Its English name, however, came from British sailors in the 19th century who mistook the calcite they found on nearby beaches for diamonds.
This iconic Hawaiian landmark is featured on postcards, t-shirts, and is one of the most widely recognizable coastal features. As a top tourist attraction, Diamond Head State Monument attracts thousands of visitors to its summit every year.
After living on Oahu for nearly six months, I had yet to take advantage of my proximity to such a distinguished landmark. I’ve ran the 4 miles or so around the perimeter, done yoga on the ocean side edge, and taken numerous photos from all different angles. But to actually set foot inside this mysterious crater was still on my list. Living nearby, I set out on a trek to peek inside this cone shaped phenomenon.
I’ve learned in my research that “cone” is a very appropriate way to describe it. The correct term however, is volcanic tuff cone. Diamond Head Crater was formed about 300,000 years ago after an explosive eruption that occurred from a vent where magma was interacting with the sea, producing steam and volcanic gases. This interaction resulted in flying ash particles so fine they had the consistency of flour. Once the ash had settled, it formed what is called an ash cone, which later becomes a tuff cone as it hardens.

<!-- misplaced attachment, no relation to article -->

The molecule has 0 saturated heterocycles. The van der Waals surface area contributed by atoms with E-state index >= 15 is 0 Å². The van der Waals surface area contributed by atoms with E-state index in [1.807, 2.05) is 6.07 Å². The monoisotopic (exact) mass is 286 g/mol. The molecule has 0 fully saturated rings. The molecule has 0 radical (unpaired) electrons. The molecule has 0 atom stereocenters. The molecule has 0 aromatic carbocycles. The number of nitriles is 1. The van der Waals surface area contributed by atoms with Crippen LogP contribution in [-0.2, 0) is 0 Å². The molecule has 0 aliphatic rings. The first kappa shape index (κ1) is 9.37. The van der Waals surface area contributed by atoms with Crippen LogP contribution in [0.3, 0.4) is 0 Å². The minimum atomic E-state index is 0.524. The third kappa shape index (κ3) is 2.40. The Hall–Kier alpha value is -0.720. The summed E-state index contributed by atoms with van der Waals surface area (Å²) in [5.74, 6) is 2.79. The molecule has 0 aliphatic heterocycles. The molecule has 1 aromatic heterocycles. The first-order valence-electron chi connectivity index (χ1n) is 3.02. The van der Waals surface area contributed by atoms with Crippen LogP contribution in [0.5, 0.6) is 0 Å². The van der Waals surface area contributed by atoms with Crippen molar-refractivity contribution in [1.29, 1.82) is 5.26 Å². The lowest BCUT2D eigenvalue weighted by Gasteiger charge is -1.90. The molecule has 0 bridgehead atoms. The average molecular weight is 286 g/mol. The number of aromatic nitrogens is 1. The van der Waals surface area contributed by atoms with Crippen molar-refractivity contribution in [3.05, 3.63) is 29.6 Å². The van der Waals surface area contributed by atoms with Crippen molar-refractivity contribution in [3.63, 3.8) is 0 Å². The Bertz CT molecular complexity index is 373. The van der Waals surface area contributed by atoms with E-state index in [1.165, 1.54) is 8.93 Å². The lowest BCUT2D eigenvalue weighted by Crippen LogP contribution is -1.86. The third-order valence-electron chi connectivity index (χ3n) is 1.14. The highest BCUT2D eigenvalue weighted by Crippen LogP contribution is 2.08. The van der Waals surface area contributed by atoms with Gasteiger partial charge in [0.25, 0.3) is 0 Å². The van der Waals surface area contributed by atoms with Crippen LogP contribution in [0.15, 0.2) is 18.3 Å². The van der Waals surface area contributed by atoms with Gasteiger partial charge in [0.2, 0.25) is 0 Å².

Interestingly, this all begins to make sense to me. Other nearby destinations such as Haunama Bay and Koko Head Crater, are all part of the Honolulu Volcanic Series, which formed as a result of the Ko’olau Volcano that has been dormant and extinct now for thousands of years.
From the outside, it’s hard to tell that a whole other world exists beyond the rim. It’s an easy walk up the hill towards the entrance. If you drive, it will cost $5 per vehicle but only $1 per person if you walk. The trail to the notable lookout is approximately 0.8 miles and takes about 1.5 to 2 hours depending on your ability. Throughout the uneven trail, you will encounter a spiral staircase, a 225 ft. long tunnel, and again even more steep stairs. Although it’s not significantly difficult, it is advisable to wear good walking shoes, bring plenty of water, and be prepared.
When you reach the top, you will have gained 560 ft. in elevation and come up for a breathtaking view of the Waikiki coastline. You can also see the entire interior of the crater. At the lookout is an old bunker that was once a part of Fort Ruger, a military reservation established back in 1906. Other remnants of the old military digs can be found on the outside of Diamond Head that include an old stone gate entrance and guard house.
Now, having made the journey to the top, I have a greater appreciation for this local and national landmark. Finally taking in the sights and soaking up its history, I realize that while Le’ahi may not have diamonds, it is definitely a gem.